D-Link Shipping 4 New Wireless AC Routers

D-Link on Tuesday announced the launch of four Wireless AC routers to address everyone from the hardcore data hog to the casual Facebook lurker. Prices start at $79.99 USD, and speeds range from a maximum of 433 Mbps via the 802.11ac standard to the full-blown 1300 Mbps. All four silo-shaped routers will be available at local retailers soon.

First up is the Wireless AC1750 Dual Band Gigabit Cloud Router, which costs $169.99 USD and serves up Wireless N speeds at up to 450 Mbps and Wireless AC speeds at up to 1300 Mbps. This is the group's top-of-the-line model, providing premium wireless networking speeds at a premium price. Next is the Wireless AC1200 Dual Band Gigabit Cloud Router, which costs $149.99 USD and provides Wireless N speeds at up to 300 Mbps and Wireless AC speeds at up to 867 Mbps. These two routers also feature four Gigabit Ethernet ports on the back.

The next two routers are more mainstream, offering the benefits of Wireless AC technology for a more reasonable price. The AC1000 Dual Band Cloud Router offers Wireless N speeds at up to 300 Mbps and Wireless AC speeds at up to 650 Mbps, and costs $119.99. The Wireless AC750 Dual Band Cloud Router provides Wireless N speeds at up to 300 Mbps and Wireless AC speeds at up to 433 Mbps, and costs a mere $79.99. These two routers also feature four "Fast" Ethernet ports (non-Gigabit) on the back.

Granted, all four routers are dual-band and these reported maximum speeds are likely on the 5 GHz channel, as Wireless N on the 2.4 GHz channel only has a max speed of 300 Mbps. To achieve the highest Wireless AC rates, customers will need a dual-band Wireless AC dongle, network card, or a mobile device with built-in dual-band Wireless AC connectivity. All four models are backwards compatible, and all speeds listed here are "theoretical" and don't guarantee actual networking results.

D-Link said that the new routers offer easy remote network management thanks to the free mydlink Lite app for iOS and Android. This app allows users to see what websites are being visited, block unwanted connections, and set up automatic email alters when unauthorized connections are made. Other features include a built-in USB port that works with the company's free SharePort mobile app for streaming and sharing files, and easy router setup via a mobile device using the free Quick Router Setup (QRS) app.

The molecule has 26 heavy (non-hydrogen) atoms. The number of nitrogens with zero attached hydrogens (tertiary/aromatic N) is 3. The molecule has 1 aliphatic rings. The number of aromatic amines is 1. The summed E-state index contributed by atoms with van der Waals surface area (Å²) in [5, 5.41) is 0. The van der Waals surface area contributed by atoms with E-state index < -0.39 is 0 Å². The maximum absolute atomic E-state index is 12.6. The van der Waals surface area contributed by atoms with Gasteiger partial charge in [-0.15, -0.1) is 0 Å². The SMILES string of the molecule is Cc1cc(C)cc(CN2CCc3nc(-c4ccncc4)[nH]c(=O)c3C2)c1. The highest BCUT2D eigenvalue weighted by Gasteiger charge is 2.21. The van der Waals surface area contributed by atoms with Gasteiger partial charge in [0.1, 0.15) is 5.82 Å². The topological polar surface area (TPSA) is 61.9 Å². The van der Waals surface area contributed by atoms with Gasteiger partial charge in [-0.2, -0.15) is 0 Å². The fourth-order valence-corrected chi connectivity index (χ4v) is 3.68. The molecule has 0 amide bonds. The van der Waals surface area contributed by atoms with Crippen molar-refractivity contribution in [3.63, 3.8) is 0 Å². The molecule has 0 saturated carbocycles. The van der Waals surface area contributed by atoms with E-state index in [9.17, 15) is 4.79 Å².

"Today’s average home now has more than 15 devices, oftentimes with multiple iPads, iPhones, as well as Android phones and tablets, and consumers are looking for the best in wireless connectivity to help deliver uninterrupted HD video streaming, online gaming and multiple user capabilities," said Daniel Kelley, vice president of marketing, D-Link Systems, Inc.

"With the introduction of the new 11AC Router line, D-Link provides next-generation wireless speeds to meet the needs of the digital home coupled with advanced remote management and sharing capabilities to better suit mobile lifestyles."

The new line of AC routers will be available throughout D-Link’s vast network of retail and e-tail outlets in the United States. Here are the links to the individual product pages:

Wireless AC1750 Router (DIR-868L) -- $169.99
Wireless AC1200 Router (DIR-860L) -- $149.99
Wireless AC1000 Router (DIR-820L) -- $119.99
Wireless AC750 Router (DIR-810L) -- $79.99

  • unknown9122
    Wow that a nice change. They actually look really cool.
  • Onus
    The "silo" design is prone to tipping, especially when multiple cables are plugged into it. It has some kind of proprietary mount on it, but nothing in the documentation (or even a template) about it.
    The dual-band "N" (not AC) model I tested was loaded with features though, including all kinds of access control, Radius authentication, Guest networking, etc. It also has a USB port, although it's 2.0 and not as straightforward to set up and then use as other devices I've used.
  • TeraMedia
    Given the results of the first AC performance tests that THG did a while ago, I'd like to see how these compare, rather than just see them info-tized.
  • soundping
    Curious to see how heat is displaced. The design isn't wall hanging friendly.
  • Onus
    The mounting slots for some kind of bracket are on the underside. It would stick straight out from the wall.
  • smokeybravo
    This is silly marketing. No one has a connection speed of 400mbps let alone 1300mbps. This isn't going to let you download or browse faster than your 65mbps router. The only time it will get you speed like that is if you're running a LAN with several computers and need to do some hefty file transfers or playing a LAN game.
  • bit_user
    I'm very interested in power dissipation specs, as wireless routers (especially bleeding edge ones) tend to run hot. This causes two issues for me - heat (during summer) and electricity cost (since I leave it on 24/7).
  • bit_user
    > smokeybravo
    It's not just about broadband - I copy files over my WLAN all the time. Often big ones, like video and music.
  • Someone Somewhere
    What exactly is the point of having 100Mb/s speeds without Gigabit ethernet?
    Given most of the WiFi traffic over my WiFi router goes to the NAS, why the hell would you ever use "Fast ethernet"?
    Plus, as I would guess that the WAN port is also 100Mb/s only, a fast fibre connection would be handicapped.